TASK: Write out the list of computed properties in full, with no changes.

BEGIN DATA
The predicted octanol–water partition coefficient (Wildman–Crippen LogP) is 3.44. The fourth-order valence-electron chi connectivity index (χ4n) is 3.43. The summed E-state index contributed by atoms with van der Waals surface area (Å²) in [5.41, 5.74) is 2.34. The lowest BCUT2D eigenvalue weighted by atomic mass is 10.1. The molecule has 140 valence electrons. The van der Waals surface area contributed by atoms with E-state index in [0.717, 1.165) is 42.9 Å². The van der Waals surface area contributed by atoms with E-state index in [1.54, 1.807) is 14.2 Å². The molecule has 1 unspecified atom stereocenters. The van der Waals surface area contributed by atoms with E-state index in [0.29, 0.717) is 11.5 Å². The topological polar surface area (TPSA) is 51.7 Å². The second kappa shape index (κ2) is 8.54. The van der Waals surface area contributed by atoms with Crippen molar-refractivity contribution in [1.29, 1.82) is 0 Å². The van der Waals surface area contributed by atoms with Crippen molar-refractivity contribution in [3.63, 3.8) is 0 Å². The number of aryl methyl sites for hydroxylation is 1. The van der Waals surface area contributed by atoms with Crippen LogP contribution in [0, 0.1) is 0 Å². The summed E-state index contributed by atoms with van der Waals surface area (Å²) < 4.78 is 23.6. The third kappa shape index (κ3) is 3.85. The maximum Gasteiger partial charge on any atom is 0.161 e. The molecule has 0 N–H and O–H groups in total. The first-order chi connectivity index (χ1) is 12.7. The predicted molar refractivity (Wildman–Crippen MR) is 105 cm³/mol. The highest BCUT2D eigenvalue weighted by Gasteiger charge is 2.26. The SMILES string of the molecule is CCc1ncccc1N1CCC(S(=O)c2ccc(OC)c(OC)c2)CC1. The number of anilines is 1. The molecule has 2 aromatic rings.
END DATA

The predicted octanol–water partition coefficient (Wildman–Crippen LogP) is 3.44. The fourth-order valence-electron chi connectivity index (χ4n) is 3.43. The summed E-state index contributed by atoms with van der Waals surface area (Å²) in [5.41, 5.74) is 2.34. The lowest BCUT2D eigenvalue weighted by atomic mass is 10.1. The molecule has 140 valence electrons. The van der Waals surface area contributed by atoms with E-state index in [0.717, 1.165) is 42.9 Å². The van der Waals surface area contributed by atoms with E-state index in [1.54, 1.807) is 14.2 Å². The molecule has 1 unspecified atom stereocenters. The van der Waals surface area contributed by atoms with E-state index in [0.29, 0.717) is 11.5 Å². The topological polar surface area (TPSA) is 51.7 Å². The second kappa shape index (κ2) is 8.54. The van der Waals surface area contributed by atoms with Crippen molar-refractivity contribution in [1.29, 1.82) is 0 Å². The van der Waals surface area contributed by atoms with Crippen molar-refractivity contribution in [3.63, 3.8) is 0 Å². The number of aryl methyl sites for hydroxylation is 1. The van der Waals surface area contributed by atoms with Crippen LogP contribution in [0, 0.1) is 0 Å². The summed E-state index contributed by atoms with van der Waals surface area (Å²) < 4.78 is 23.6. The third kappa shape index (κ3) is 3.85. The maximum Gasteiger partial charge on any atom is 0.161 e. The molecule has 0 N–H and O–H groups in total. The first-order chi connectivity index (χ1) is 12.7. The predicted molar refractivity (Wildman–Crippen MR) is 105 cm³/mol. The highest BCUT2D eigenvalue weighted by Gasteiger charge is 2.26. The SMILES string of the molecule is CCc1ncccc1N1CCC(S(=O)c2ccc(OC)c(OC)c2)CC1. The number of anilines is 1. The molecule has 2 aromatic rings.